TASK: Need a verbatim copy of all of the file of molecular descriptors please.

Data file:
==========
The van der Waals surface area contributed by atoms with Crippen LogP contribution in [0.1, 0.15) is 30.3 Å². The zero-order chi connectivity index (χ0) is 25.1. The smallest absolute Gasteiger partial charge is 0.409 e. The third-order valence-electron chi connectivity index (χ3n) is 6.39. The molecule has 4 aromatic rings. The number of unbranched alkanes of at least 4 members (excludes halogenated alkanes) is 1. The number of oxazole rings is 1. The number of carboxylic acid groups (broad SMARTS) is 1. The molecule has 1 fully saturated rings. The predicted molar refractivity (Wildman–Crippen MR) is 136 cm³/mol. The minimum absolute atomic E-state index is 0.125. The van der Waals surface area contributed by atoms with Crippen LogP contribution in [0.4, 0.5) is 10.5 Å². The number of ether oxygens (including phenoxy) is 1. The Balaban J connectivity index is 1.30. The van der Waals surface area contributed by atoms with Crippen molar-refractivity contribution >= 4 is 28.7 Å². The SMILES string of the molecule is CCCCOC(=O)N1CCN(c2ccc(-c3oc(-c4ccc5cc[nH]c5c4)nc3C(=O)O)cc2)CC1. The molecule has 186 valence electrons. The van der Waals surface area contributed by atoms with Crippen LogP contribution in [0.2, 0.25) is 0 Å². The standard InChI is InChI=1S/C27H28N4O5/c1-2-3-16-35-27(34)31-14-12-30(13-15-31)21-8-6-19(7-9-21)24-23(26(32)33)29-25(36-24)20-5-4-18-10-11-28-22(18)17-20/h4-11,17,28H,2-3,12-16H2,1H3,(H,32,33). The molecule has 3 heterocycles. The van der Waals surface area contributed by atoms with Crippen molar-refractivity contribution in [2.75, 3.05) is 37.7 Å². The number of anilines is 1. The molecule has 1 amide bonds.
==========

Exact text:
The van der Waals surface area contributed by atoms with Crippen LogP contribution in [0.1, 0.15) is 30.3 Å². The zero-order chi connectivity index (χ0) is 25.1. The smallest absolute Gasteiger partial charge is 0.409 e. The third-order valence-electron chi connectivity index (χ3n) is 6.39. The molecule has 4 aromatic rings. The number of unbranched alkanes of at least 4 members (excludes halogenated alkanes) is 1. The number of oxazole rings is 1. The number of carboxylic acid groups (broad SMARTS) is 1. The molecule has 1 fully saturated rings. The predicted molar refractivity (Wildman–Crippen MR) is 136 cm³/mol. The minimum absolute atomic E-state index is 0.125. The van der Waals surface area contributed by atoms with Crippen LogP contribution in [0.4, 0.5) is 10.5 Å². The number of ether oxygens (including phenoxy) is 1. The Balaban J connectivity index is 1.30. The van der Waals surface area contributed by atoms with Crippen molar-refractivity contribution >= 4 is 28.7 Å². The SMILES string of the molecule is CCCCOC(=O)N1CCN(c2ccc(-c3oc(-c4ccc5cc[nH]c5c4)nc3C(=O)O)cc2)CC1. The molecule has 186 valence electrons. The van der Waals surface area contributed by atoms with Crippen LogP contribution in [0.2, 0.25) is 0 Å². The standard InChI is InChI=1S/C27H28N4O5/c1-2-3-16-35-27(34)31-14-12-30(13-15-31)21-8-6-19(7-9-21)24-23(26(32)33)29-25(36-24)20-5-4-18-10-11-28-22(18)17-20/h4-11,17,28H,2-3,12-16H2,1H3,(H,32,33). The molecule has 3 heterocycles. The van der Waals surface area contributed by atoms with Crippen molar-refractivity contribution in [2.75, 3.05) is 37.7 Å². The number of anilines is 1. The molecule has 1 amide bonds.